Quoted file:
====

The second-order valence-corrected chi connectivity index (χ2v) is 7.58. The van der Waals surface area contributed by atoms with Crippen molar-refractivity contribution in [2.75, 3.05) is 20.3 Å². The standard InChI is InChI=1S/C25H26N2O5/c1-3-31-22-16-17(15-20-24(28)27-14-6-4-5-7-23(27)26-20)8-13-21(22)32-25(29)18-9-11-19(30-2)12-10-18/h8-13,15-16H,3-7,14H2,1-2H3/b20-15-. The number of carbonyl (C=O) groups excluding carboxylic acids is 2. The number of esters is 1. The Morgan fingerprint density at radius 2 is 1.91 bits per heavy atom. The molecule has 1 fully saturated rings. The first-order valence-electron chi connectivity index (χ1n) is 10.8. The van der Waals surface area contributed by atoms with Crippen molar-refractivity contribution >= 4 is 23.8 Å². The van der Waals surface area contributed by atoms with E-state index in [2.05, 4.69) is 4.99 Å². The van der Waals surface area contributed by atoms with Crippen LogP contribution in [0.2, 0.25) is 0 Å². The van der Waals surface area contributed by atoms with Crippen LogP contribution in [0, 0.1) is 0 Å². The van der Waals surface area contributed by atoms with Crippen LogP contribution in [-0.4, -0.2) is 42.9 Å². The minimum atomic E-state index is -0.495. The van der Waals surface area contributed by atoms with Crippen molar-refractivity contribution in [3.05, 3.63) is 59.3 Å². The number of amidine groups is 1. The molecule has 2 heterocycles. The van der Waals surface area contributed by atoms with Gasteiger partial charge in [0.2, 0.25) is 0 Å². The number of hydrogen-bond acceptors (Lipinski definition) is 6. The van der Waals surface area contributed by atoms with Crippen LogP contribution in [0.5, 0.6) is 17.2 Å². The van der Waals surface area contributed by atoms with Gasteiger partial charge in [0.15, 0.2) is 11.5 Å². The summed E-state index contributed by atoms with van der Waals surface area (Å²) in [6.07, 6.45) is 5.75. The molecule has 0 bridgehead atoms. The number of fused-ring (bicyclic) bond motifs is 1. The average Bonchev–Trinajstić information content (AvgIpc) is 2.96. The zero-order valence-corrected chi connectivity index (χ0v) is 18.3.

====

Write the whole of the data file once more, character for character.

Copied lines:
The second-order valence-corrected chi connectivity index (χ2v) is 7.58. The van der Waals surface area contributed by atoms with Crippen molar-refractivity contribution in [2.75, 3.05) is 20.3 Å². The standard InChI is InChI=1S/C25H26N2O5/c1-3-31-22-16-17(15-20-24(28)27-14-6-4-5-7-23(27)26-20)8-13-21(22)32-25(29)18-9-11-19(30-2)12-10-18/h8-13,15-16H,3-7,14H2,1-2H3/b20-15-. The number of carbonyl (C=O) groups excluding carboxylic acids is 2. The number of esters is 1. The Morgan fingerprint density at radius 2 is 1.91 bits per heavy atom. The molecule has 1 fully saturated rings. The first-order valence-electron chi connectivity index (χ1n) is 10.8. The van der Waals surface area contributed by atoms with Crippen molar-refractivity contribution >= 4 is 23.8 Å². The van der Waals surface area contributed by atoms with E-state index in [2.05, 4.69) is 4.99 Å². The van der Waals surface area contributed by atoms with Crippen LogP contribution in [0.2, 0.25) is 0 Å². The van der Waals surface area contributed by atoms with Crippen LogP contribution in [0, 0.1) is 0 Å². The van der Waals surface area contributed by atoms with Crippen LogP contribution in [-0.4, -0.2) is 42.9 Å². The minimum atomic E-state index is -0.495. The van der Waals surface area contributed by atoms with Crippen molar-refractivity contribution in [3.05, 3.63) is 59.3 Å². The number of amidine groups is 1. The molecule has 2 heterocycles. The van der Waals surface area contributed by atoms with Gasteiger partial charge in [0.2, 0.25) is 0 Å². The number of hydrogen-bond acceptors (Lipinski definition) is 6. The van der Waals surface area contributed by atoms with Crippen LogP contribution in [0.5, 0.6) is 17.2 Å². The van der Waals surface area contributed by atoms with Gasteiger partial charge in [0.15, 0.2) is 11.5 Å². The summed E-state index contributed by atoms with van der Waals surface area (Å²) in [6.07, 6.45) is 5.75. The molecule has 0 bridgehead atoms. The number of fused-ring (bicyclic) bond motifs is 1. The average Bonchev–Trinajstić information content (AvgIpc) is 2.96. The zero-order valence-corrected chi connectivity index (χ0v) is 18.3.